The Death of the Physical Exam
I recently saw a young man who had experienced a short run of atrial fibrillation (an arrhythmia) during an elective outpatient surgical procedure. His primary care doctor wanted help with the arrhythmia and so sent him to me for a consult.
He had no significant medical history, and he was active and completely asymptomatic.
I took a detailed history and performed a physical exam. On my exam, I heard a diastolic heart murmur very suggestive of aortic regurgitation. It was not subtle. I asked him if he had ever been told he had a heart murmur. He said he did not know what a heart murmur was.
I sent him for an echocardiogram and the echo showed that he has a bicuspid aortic valve, severe aortic regurgitation, and an ascending aortic aneurysm. The normal valve has three cusps, but some people are born with two of the three fused together. This is a genetic condition that can lead to degradation of the function of the valve which can cause it to be incompetent and leak. Leaky valves can lead to failure of the heart muscle. Some people with bicuspid valves also have a ballooning of the aorta just after the valve (an aneurysm). This is has a high likelihood of rupturing when it gets to be too big. Rupture is almost always fatal.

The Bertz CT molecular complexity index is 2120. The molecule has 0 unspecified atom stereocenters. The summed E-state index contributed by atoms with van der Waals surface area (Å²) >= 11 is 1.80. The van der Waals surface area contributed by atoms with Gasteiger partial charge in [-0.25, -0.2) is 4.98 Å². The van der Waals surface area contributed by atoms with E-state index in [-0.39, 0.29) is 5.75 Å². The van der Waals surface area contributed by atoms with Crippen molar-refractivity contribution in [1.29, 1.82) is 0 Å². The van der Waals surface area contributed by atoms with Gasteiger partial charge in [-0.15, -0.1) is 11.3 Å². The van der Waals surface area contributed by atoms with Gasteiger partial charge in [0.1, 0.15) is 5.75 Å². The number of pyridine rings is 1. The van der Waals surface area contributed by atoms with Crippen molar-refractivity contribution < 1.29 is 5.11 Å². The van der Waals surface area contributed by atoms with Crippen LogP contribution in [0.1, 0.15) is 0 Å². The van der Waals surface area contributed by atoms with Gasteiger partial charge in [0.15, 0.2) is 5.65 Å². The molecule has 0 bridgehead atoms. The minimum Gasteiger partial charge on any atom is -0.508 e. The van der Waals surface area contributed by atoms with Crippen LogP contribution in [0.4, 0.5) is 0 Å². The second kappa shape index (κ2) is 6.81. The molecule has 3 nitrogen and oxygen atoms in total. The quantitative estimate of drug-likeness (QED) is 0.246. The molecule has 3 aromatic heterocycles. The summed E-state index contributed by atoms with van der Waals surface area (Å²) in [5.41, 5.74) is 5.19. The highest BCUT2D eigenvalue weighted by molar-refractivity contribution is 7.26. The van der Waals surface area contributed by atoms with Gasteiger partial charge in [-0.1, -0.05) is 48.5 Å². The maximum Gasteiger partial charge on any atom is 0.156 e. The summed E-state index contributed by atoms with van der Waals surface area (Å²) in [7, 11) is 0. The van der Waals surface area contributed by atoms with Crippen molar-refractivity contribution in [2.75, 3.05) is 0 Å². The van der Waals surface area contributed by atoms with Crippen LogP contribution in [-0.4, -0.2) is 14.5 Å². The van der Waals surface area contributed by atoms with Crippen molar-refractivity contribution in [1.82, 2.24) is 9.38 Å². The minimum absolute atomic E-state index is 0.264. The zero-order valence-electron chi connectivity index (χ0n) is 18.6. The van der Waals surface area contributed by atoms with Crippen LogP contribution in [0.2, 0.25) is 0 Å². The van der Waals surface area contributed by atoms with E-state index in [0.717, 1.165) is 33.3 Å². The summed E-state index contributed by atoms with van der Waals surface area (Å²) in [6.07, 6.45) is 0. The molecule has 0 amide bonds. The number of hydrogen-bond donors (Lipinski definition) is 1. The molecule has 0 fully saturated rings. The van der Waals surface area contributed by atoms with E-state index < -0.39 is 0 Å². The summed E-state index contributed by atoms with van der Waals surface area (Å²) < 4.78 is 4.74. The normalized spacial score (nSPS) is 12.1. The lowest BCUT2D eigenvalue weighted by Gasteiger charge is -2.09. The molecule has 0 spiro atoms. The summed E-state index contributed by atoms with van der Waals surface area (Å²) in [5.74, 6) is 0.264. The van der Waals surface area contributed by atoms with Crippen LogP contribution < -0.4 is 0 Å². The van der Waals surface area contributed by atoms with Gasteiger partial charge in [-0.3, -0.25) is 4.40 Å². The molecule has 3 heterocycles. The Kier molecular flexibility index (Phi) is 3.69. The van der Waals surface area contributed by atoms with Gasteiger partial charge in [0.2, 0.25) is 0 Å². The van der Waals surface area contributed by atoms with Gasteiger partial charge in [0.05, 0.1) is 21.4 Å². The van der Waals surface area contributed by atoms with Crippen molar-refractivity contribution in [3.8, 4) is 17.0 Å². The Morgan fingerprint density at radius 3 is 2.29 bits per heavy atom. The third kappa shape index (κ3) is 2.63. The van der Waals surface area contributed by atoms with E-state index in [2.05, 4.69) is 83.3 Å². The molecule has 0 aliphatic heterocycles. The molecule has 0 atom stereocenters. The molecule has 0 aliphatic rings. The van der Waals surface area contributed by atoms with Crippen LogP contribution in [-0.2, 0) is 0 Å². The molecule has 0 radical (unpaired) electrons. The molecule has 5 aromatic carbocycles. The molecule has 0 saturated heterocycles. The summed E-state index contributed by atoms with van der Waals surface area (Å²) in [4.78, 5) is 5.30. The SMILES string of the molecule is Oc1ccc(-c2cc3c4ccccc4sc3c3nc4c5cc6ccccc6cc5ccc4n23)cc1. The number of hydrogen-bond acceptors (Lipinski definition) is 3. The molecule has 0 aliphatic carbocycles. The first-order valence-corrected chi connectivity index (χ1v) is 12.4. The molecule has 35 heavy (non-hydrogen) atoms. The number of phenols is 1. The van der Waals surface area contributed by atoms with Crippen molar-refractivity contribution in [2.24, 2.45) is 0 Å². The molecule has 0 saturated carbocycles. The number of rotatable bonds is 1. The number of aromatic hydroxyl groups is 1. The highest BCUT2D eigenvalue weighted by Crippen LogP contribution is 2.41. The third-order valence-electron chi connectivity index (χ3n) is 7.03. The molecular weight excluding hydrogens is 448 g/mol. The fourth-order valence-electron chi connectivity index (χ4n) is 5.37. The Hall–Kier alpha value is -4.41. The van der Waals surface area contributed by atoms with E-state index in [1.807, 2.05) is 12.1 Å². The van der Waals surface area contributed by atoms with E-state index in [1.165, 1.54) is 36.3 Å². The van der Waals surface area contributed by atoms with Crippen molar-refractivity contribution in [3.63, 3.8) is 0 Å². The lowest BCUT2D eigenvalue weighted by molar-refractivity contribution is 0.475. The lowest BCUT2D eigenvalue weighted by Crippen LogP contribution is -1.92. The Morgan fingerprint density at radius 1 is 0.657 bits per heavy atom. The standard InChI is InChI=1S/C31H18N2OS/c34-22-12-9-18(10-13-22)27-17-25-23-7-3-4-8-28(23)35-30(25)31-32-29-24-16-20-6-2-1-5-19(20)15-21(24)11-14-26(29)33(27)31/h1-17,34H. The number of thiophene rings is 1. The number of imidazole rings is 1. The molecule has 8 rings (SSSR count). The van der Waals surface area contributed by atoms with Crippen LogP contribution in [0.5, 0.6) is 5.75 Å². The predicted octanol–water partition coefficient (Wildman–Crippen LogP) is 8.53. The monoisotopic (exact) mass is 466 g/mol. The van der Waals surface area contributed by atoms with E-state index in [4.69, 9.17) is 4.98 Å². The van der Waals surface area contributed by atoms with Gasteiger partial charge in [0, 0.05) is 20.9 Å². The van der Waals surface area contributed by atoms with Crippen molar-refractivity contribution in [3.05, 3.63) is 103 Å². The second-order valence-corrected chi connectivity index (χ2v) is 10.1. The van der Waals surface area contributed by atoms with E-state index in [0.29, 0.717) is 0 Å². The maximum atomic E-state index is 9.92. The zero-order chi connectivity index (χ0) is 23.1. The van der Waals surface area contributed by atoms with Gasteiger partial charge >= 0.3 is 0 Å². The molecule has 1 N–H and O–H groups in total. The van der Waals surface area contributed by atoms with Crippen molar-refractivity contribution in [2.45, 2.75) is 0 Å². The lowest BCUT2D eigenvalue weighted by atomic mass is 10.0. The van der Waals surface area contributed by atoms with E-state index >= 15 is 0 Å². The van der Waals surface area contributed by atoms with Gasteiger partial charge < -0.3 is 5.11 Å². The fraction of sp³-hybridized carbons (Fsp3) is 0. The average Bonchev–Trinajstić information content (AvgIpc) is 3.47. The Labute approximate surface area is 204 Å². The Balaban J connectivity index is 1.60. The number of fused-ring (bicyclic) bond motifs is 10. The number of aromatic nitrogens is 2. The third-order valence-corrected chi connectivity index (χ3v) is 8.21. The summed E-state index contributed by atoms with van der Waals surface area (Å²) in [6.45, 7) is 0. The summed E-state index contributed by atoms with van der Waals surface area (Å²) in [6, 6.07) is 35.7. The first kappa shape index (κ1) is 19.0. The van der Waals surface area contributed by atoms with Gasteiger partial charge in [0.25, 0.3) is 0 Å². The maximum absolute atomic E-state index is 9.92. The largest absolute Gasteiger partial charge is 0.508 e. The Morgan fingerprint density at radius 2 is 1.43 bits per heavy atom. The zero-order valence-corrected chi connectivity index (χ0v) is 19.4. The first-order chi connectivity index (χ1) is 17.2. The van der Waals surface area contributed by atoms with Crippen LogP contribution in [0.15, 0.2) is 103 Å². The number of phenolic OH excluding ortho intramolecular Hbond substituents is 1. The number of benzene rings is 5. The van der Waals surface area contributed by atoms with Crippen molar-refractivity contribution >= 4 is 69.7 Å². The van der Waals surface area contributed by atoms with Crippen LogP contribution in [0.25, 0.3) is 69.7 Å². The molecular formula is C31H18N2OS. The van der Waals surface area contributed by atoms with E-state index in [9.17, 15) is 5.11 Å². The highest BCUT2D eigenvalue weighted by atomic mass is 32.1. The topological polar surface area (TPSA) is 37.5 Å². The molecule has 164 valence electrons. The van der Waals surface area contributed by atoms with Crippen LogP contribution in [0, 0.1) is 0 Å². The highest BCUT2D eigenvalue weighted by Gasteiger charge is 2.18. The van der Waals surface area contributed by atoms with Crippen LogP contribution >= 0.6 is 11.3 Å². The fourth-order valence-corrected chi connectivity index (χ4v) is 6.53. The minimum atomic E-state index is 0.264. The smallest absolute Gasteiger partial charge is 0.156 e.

He needs surgery urgently. If he gets surgery, he should do very well. His heart muscle is still strong, and replacing his aortic root will prevent it from rupturing.
This is a young man in his early 30’s. I can’t begin to estimate the number of people who had listened to his heart before I did. At the very least, the anesthesiologist and his primary doctor had just listened in the past few weeks.
If he had not had elective surgery, he would likely have not been found to have atrial fibrillation.
If he had not been found to have AF, he would not have been sent to me. If he had not been sent to me, he would not have known that he has a life-threatening medical condition that needs surgery urgently. In that case, he would likely have just died suddenly.
This would have been entirely preventable. Either we need to get better at teaching the physical exam again, or we need to find a viable alternative.